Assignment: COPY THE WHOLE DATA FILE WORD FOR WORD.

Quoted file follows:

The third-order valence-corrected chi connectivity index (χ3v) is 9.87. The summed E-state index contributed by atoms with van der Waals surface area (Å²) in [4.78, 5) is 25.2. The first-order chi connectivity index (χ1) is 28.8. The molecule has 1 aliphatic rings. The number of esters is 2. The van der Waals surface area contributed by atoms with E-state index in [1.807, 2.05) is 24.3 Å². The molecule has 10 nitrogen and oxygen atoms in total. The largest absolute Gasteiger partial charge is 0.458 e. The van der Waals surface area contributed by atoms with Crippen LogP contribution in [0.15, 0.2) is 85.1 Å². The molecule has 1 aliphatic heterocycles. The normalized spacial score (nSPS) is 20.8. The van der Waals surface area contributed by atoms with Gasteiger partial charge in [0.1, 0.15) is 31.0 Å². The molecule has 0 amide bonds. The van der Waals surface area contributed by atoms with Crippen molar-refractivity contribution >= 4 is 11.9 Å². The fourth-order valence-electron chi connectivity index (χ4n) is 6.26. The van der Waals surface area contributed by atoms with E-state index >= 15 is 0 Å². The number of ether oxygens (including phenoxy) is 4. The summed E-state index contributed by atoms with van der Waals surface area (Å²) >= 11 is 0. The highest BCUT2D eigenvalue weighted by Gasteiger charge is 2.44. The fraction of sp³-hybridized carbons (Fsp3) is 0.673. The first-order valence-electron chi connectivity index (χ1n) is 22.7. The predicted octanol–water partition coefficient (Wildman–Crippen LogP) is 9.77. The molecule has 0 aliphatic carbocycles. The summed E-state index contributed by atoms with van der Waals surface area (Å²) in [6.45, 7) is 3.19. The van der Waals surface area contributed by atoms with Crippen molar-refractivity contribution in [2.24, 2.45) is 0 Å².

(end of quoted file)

The third-order valence-corrected chi connectivity index (χ3v) is 9.87. The summed E-state index contributed by atoms with van der Waals surface area (Å²) in [4.78, 5) is 25.2. The first-order chi connectivity index (χ1) is 28.8. The molecule has 1 aliphatic rings. The number of esters is 2. The van der Waals surface area contributed by atoms with E-state index in [1.807, 2.05) is 24.3 Å². The molecule has 10 nitrogen and oxygen atoms in total. The largest absolute Gasteiger partial charge is 0.458 e. The van der Waals surface area contributed by atoms with Crippen LogP contribution in [0.15, 0.2) is 85.1 Å². The molecule has 1 aliphatic heterocycles. The normalized spacial score (nSPS) is 20.8. The van der Waals surface area contributed by atoms with Gasteiger partial charge in [0.1, 0.15) is 31.0 Å². The molecule has 0 amide bonds. The van der Waals surface area contributed by atoms with Crippen molar-refractivity contribution >= 4 is 11.9 Å². The fourth-order valence-electron chi connectivity index (χ4n) is 6.26. The van der Waals surface area contributed by atoms with E-state index >= 15 is 0 Å². The number of ether oxygens (including phenoxy) is 4. The summed E-state index contributed by atoms with van der Waals surface area (Å²) >= 11 is 0. The highest BCUT2D eigenvalue weighted by Gasteiger charge is 2.44. The fraction of sp³-hybridized carbons (Fsp3) is 0.673. The first-order valence-electron chi connectivity index (χ1n) is 22.7. The predicted octanol–water partition coefficient (Wildman–Crippen LogP) is 9.77. The molecule has 0 aliphatic carbocycles. The summed E-state index contributed by atoms with van der Waals surface area (Å²) in [6.45, 7) is 3.19. The van der Waals surface area contributed by atoms with Crippen molar-refractivity contribution in [2.24, 2.45) is 0 Å².